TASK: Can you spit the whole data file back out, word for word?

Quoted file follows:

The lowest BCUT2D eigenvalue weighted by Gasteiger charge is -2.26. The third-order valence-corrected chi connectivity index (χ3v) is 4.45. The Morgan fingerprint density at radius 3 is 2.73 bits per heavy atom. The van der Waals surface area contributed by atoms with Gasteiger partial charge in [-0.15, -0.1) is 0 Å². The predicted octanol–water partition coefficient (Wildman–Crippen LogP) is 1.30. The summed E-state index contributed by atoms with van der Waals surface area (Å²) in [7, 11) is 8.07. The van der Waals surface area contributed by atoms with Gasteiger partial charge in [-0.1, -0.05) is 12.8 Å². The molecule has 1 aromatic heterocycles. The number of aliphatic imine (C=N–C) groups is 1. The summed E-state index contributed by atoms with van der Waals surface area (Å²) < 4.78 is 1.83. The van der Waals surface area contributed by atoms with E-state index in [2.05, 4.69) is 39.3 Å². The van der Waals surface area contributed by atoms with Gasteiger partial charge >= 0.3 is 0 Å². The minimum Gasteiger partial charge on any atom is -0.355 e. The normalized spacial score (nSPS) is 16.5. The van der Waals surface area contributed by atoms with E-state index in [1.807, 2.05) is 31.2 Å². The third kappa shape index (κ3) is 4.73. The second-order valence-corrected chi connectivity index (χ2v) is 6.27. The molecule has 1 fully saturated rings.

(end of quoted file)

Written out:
The lowest BCUT2D eigenvalue weighted by Gasteiger charge is -2.26. The third-order valence-corrected chi connectivity index (χ3v) is 4.45. The Morgan fingerprint density at radius 3 is 2.73 bits per heavy atom. The van der Waals surface area contributed by atoms with Gasteiger partial charge in [-0.15, -0.1) is 0 Å². The predicted octanol–water partition coefficient (Wildman–Crippen LogP) is 1.30. The summed E-state index contributed by atoms with van der Waals surface area (Å²) in [7, 11) is 8.07. The van der Waals surface area contributed by atoms with Gasteiger partial charge in [-0.1, -0.05) is 12.8 Å². The molecule has 1 aromatic heterocycles. The number of aliphatic imine (C=N–C) groups is 1. The summed E-state index contributed by atoms with van der Waals surface area (Å²) < 4.78 is 1.83. The van der Waals surface area contributed by atoms with E-state index in [2.05, 4.69) is 39.3 Å². The van der Waals surface area contributed by atoms with Gasteiger partial charge >= 0.3 is 0 Å². The minimum Gasteiger partial charge on any atom is -0.355 e. The normalized spacial score (nSPS) is 16.5. The van der Waals surface area contributed by atoms with E-state index in [1.807, 2.05) is 31.2 Å². The third kappa shape index (κ3) is 4.73. The second-order valence-corrected chi connectivity index (χ2v) is 6.27. The molecule has 1 fully saturated rings.